It's nice to talk to others who have gone through or are going through the same frustrations that I am. I don't want to get to where I'm producing 20 cakes per week every week. But I do want to make more than one every couple of months. lol And I would love to practice more, but can't afford to make something to throw away either. However, I had just commented to my husband the other day that there are cake flavors I want to try and experiment with, and that I would take them out to share with our friends to see how they like the different flavors. And hopefully drum up some business while I'm at it.
 

EvArt's Cake Adventures
Where every cake is an adventure!!
Reply
EvArt's Cake Adventures
Where every cake is an adventure!!
Reply
post #22 of 54

I'm a hobbyist, so I don't have customers to deal with, but I still found this post (by CC member jenmat) to be a great read: http://cakecentral.com/t/714674/why-im-happier-now-a-lesson-in-reality

 

In it she writes..."I knew I had underpriced myself and been incredibly lazy in the process. Not only is it lazy to not do your homework with pricing, it is lazy to undervalue yourself. We say its because of confidence issues or people just don't want to pay our prices, but it is also soo much easier to not have to sell yourself. When you underprice, you will get every customer, and you don't have to "do" much to get those people. They know they're getting a good deal, you don't have to sell them on your product".

 

(Click the link to read her entire post)

post #23 of 54

Thanks for posting that link. I enjoyed reading it! I need to vent for a minutes (hope it's o.k.).

 

I have a current customer who approached me because they wanted something "special" for a bridal shower they're having at the country club. She kept insisting we have a meeting to talk cake. I finally got the nerve up to tell her it wasn't necessary (she wasn't happy about that). Then she wanted me to give her a million different ideas including an umbrella theme for the cake. Again, I got tough and directed her to where SHE could spend hours searching (and leave me out of wasting time) for ideas. Then she asked for quotes on 4 cakes she picked out. I priced out the additional costs of sugar flowers as 'in addition to the cake'. I was thinking I'd educate her on what it takes to make those sugar flowers and let her price out real flowers if she wanted to. Then she came back to me with 2 more cake photos asking what those cost (I knew she was searching for cheaper because the cakes looked just like other ones she picked out). I did the same thing, pricing out the flowers as extras.....and this time I priced everything exactly where the other cakes prices were, not one penny different.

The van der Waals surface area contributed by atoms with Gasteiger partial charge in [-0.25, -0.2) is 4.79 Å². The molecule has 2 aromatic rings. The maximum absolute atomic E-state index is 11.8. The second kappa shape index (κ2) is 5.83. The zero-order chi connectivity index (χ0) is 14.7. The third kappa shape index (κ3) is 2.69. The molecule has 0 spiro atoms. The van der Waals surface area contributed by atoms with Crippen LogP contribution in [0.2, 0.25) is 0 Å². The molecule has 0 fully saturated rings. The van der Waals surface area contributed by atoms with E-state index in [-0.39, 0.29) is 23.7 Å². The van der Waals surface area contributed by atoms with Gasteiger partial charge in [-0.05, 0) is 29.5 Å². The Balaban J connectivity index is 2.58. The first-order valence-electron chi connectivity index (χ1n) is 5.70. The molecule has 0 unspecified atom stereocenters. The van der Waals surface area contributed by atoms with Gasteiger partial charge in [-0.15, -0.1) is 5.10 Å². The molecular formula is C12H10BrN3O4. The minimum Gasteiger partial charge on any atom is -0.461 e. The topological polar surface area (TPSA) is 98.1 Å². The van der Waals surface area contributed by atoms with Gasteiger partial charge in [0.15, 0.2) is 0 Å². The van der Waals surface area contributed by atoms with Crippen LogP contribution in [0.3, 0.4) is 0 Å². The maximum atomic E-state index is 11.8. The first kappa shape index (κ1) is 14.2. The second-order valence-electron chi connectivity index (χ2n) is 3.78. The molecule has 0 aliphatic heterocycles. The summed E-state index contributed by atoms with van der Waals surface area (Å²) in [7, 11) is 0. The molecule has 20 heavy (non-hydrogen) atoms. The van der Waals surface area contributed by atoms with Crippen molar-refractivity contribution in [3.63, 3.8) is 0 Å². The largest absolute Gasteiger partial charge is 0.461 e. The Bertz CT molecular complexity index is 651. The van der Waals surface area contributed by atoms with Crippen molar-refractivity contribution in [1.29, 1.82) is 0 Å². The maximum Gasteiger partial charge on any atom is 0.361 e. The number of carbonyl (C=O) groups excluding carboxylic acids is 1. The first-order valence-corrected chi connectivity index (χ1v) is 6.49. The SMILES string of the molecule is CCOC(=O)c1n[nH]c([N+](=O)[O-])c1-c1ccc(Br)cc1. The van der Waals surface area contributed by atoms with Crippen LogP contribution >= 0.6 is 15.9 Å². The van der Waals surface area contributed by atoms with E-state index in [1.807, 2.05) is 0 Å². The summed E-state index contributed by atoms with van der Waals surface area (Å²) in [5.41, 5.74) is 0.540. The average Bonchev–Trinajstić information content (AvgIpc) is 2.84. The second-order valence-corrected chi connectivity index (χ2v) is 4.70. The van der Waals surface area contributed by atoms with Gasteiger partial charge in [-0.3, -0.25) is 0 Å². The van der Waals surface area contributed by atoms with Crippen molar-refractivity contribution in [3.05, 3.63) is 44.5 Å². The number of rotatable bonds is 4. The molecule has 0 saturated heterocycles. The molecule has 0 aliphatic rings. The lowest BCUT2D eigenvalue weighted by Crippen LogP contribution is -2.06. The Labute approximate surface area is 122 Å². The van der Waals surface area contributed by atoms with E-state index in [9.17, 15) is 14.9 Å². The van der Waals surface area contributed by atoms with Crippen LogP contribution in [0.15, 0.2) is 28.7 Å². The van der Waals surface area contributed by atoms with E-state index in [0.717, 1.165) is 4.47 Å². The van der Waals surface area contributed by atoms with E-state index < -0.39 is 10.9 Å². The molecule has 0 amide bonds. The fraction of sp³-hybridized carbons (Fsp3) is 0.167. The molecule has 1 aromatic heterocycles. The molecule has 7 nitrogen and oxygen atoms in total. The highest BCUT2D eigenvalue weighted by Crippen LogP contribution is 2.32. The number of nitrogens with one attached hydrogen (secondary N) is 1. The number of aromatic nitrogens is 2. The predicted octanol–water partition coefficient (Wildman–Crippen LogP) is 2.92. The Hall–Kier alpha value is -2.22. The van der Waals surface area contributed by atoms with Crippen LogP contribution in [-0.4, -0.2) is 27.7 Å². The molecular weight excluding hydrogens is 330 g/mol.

Next email from her was she was deciding between the two cheapest cakes............OF COURSE! I want to ask her what about that "special" cake? How about there's 4 women paying for this $135.00 cake! (The cake is for 30 people, which we all know here, is still a dirt cheap price!! But these darn people don't want to pay for cake!)

 

Now she wants to meet with me to give me a color sample and wants me to offer her suggestions of what colors would look good with her color. I blew that off too and told her to go to The Perfect Palate and let me know which colors she wants.

 

I finally lead the end of the conversation and asked her if she wanted a chocolate or vanilla cake or if she wanted a Premium cake flavor. HA! Nipped that in the bud......... Then I mentioned if she paid me in advance I'd give her free delivery. If not, there's a fee for delivery and I'd only accept cash when I delivered the cake.

 

Now it's the great silence.............I'm waiting for her next reaction.

 

SOOOOOOO the point to posting this is..............is this what you all do? Just tell them the facts and let it be a take it or leave it thing. Whew........It's hard to be tough..............kind of fun.........but hard

post #24 of 54
Thread Starter 
Quote:
Originally Posted by FlourPots View Post

I'm a hobbyist, so I don't have customers to deal with, but I still found this post (by CC member jenmat) to be a great read: http://cakecentral.com/t/714674/why-im-happier-now-a-lesson-in-reality

 

In it she writes..."I knew I had underpriced myself and been incredibly lazy in the process. Not only is it lazy to not do your homework with pricing, it is lazy to undervalue yourself. We say its because of confidence issues or people just don't want to pay our prices, but it is also soo much easier to not have to sell yourself. When you underprice, you will get every customer, and you don't have to "do" much to get those people. They know they're getting a good deal, you don't have to sell them on your product".

 

(Click the link to read her entire post)


I loved this post by jenmat!!! Very helpful. Very informative. I don't have a problem learning by someone elses experience. When looking at her website I found the following quote which I plan on keeping handy for future use:

 

Its just flour, sugar, and eggs

Although some of the cost for your cake does go to ingredients, the majority is dedicated to the time, talent and resources it takes to make your cake special. From licensing, insurance, taxes and utilities, to research, sketching and creative implementation, your price reflects not only the cost of eggs, flour and sugar, but also the cost of skillfully turning those ingredients into a work of edible art.It's